Food & Drink

The Menu at Broadview Hotel’s The Civic Celebrates Riverside’s Storied Past

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Despite its recent opening, The Civic is all about embracing the past.

Written by Jordana Colomby

Culinary giant, Erik Joyal and Executive Chef John Sinopoli are serving up dishes that were likely served over 100 years ago in the same neighbourhood. However, the food is anything but outdated.

The East End’s Treasure

Located on the ground floor of the Broadview Hotel, The Civic represents the foundation of life in Riverside. The building used to be a community hub and cycling club headquarters for the working-class crowd. In its past life, the building had nothing to do with food, but it was embedded in Toronto’s history. When Sinopoli heard the building was being redeveloped into a hotel, he reached out to developers out of the blue saying, “Hey, we don’t know what you’re going to do [with the space], but if you’re going to put a restaurant in the building, we’ve been in this neighborhood for a long time, and we’d love to have a crack at it.”

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The Civic interior. Photo courtesy of Joel Levy.

The Civic’s menu is inspired by the building itself and restaurants that existed in the old Riverside area. Sinopoli references Victorian-era staples that may have been served at the turn of the 20th century like mushroom toast, which has been modernized with house-made brioche, rich truffle butter and a creamy poached egg perched on top. Simple but never boring; basic ingredients elevated with advanced techniques and incredible local products.

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Mushroom toast on house-made brioche with truffle butter and a poached egg. Photo courtesy of Joel Levy.

It’s all about game

The menu is old-timey and nostalgic. “The braised rabbit and simple stuff like the whole roasted chicken are what we were seeing on the menus [back in the 1900s].” says Sinopoli.

The focus is also on Canadian products at the restaurant. “The Elk Chop, the Fogo Island Cod, Atlantic lobster, like pretty much all our proteins are raised as locally as possible,” he says. Much to Sinpoli’s surprise, the risks The Civic took with their menu paid off big time. Especially with the Elk: “Once you get it, and you experience it, it’s fun.”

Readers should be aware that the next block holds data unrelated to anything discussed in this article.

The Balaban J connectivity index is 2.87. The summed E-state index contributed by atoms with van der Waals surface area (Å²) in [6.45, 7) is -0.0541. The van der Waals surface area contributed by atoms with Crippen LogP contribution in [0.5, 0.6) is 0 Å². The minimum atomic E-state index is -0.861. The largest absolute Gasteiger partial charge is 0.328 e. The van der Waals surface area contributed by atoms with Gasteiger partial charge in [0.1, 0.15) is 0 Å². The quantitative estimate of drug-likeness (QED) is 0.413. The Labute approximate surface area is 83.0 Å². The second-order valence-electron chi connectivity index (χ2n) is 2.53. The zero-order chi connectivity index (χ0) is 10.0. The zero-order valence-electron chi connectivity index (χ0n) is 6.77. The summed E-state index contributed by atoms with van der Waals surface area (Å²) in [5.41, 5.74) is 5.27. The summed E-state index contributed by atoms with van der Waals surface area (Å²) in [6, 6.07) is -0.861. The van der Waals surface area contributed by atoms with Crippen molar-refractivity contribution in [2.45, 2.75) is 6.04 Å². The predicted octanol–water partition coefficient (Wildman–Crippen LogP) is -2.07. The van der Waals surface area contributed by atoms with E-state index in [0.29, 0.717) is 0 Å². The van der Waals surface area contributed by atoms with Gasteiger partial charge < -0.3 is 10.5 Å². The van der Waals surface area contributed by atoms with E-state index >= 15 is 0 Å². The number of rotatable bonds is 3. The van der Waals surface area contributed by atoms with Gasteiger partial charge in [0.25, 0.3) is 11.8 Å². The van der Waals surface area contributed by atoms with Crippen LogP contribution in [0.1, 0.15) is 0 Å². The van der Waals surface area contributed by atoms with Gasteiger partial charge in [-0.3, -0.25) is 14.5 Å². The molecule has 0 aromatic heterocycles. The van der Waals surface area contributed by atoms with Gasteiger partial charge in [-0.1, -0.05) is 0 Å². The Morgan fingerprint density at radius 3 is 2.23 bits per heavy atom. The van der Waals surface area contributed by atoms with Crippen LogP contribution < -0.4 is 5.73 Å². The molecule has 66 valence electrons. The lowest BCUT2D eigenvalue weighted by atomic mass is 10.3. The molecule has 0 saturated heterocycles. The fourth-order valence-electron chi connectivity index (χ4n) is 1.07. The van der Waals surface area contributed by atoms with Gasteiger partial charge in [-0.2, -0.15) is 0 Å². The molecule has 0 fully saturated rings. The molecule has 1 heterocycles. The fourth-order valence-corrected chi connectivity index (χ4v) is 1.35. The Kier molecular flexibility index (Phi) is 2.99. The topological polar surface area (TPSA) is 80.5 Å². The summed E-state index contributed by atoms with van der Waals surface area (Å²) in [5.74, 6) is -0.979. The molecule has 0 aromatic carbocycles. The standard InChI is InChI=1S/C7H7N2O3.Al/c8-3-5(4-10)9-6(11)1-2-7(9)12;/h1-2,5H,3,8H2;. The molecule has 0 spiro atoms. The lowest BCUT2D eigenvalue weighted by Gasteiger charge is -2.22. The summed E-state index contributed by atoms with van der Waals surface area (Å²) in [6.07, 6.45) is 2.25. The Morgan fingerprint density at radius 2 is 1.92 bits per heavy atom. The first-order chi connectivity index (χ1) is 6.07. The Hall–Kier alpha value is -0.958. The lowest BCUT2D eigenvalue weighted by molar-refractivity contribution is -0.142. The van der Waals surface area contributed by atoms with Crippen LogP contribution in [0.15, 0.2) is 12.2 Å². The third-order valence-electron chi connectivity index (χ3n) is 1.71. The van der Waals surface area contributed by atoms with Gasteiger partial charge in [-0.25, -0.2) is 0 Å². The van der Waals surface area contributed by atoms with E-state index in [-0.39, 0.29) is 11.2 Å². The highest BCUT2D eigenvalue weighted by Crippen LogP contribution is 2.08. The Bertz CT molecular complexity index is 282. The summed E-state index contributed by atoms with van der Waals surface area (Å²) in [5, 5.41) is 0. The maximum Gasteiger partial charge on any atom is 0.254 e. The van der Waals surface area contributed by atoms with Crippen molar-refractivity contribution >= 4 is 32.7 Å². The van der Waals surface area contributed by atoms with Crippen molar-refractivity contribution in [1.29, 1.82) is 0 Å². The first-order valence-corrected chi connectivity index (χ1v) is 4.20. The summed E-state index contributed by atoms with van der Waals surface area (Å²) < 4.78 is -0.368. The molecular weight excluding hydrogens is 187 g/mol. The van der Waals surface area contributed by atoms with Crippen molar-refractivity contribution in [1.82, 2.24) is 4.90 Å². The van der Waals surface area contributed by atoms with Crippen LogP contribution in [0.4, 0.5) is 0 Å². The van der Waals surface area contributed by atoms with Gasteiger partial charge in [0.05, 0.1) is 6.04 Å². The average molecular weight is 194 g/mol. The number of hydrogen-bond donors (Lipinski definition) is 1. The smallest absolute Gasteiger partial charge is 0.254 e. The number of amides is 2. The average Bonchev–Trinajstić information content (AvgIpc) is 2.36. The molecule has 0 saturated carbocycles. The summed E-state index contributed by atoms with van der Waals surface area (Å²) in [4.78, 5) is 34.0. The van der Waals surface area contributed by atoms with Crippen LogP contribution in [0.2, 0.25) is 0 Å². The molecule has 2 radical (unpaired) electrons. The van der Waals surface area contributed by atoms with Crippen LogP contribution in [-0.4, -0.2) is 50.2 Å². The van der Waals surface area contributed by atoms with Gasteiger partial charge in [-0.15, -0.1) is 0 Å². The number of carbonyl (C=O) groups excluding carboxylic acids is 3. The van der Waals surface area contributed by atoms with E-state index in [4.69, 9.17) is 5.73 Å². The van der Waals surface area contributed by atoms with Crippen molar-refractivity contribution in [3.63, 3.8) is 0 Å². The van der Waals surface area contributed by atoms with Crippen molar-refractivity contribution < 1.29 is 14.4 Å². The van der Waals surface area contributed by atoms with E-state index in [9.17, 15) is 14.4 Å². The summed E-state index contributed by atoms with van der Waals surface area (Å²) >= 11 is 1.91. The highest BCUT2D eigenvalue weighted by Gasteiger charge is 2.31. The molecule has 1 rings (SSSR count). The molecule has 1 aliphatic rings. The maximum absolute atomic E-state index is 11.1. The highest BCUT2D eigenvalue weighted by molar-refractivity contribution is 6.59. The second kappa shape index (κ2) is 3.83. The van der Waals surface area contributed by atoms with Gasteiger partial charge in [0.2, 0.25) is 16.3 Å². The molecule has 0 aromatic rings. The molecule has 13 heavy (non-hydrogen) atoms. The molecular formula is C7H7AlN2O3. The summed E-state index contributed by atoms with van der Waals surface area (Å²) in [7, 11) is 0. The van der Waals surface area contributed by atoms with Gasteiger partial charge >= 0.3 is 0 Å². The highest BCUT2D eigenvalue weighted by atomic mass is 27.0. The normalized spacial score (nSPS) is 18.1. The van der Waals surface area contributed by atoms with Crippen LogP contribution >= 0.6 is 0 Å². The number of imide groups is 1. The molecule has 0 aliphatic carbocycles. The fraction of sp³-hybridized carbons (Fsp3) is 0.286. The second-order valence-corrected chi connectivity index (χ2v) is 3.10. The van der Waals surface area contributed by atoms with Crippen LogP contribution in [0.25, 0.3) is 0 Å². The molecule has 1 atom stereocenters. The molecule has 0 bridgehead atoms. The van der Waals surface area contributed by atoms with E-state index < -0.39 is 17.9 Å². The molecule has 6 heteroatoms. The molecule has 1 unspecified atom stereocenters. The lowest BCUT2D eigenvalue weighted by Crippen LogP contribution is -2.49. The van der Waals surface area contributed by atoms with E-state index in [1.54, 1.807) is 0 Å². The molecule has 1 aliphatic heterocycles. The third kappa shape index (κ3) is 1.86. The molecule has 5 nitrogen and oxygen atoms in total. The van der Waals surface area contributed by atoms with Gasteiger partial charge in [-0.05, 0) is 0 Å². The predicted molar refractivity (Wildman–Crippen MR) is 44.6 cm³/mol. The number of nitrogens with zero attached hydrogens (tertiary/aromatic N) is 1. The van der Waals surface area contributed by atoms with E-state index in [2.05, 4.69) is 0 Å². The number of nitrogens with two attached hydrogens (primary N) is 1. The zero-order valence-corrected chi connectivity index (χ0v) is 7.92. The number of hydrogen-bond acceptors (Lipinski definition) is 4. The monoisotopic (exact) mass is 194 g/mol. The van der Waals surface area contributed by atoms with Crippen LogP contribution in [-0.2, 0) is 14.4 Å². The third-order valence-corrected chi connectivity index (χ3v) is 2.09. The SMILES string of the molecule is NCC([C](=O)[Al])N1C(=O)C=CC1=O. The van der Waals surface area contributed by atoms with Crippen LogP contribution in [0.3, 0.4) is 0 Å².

Rabbit is another Civic delicacy on their “Birds and Game” menu. Indulge in a full braised leg of rabbit smothered in a delectable sauce and sitting atop a bed of simmering spelt, roasted radishes and carrots, and a lavender jus.

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Braised rabbit leg with roasted radishes and carrots in a lavender jus. Photo courtesy of Joel Levy.

Old libations, become new again

The drink menu pays tribute to the good ol’ days with The Civic’s Uphill Both Ways cocktail. They serve Buffalo Trace bourbon, amaro nonino, cream sherry, amontillado sherry and xocolatl mole bitters at room temperature to celebrate life in 19th century, when ice wasn’t easy to come by.

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Cocktail from The Civic. Photo courtesy of Joel Levy.

Antique atmosphere

In keeping with the theme of the restaurant, the décor reflects the city’s history. Renowned Canadian design firm, DesignAgency created a vintage vibe with a modern twist. Walking into The Civic is like stepping foot into a film noir set; each piece of furniture like a prop in an elaborate scene. Deep reds and dark woods set the tone for an elegant and glamorous dining experience. Gold-studded leather banquettes and stained wooden beams are reminiscent of the city’s past without being archaic. The antique atmosphere is inviting and familiar rather than cold and contemporary.

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The Civic restaurant in The Broadview Hotel. Photo courtesy of Joel Levy.

Accustomed to quaint neighbourhood spots, Sinopoli and his partner stepped into a whole new world when they took on The Civic. “It’s different than anything we’ve done in sheer size and scope, but also the variety and approach,” Sinopoli says. “But really we always have the same goal in mind, which is to make people feel welcome and happy.”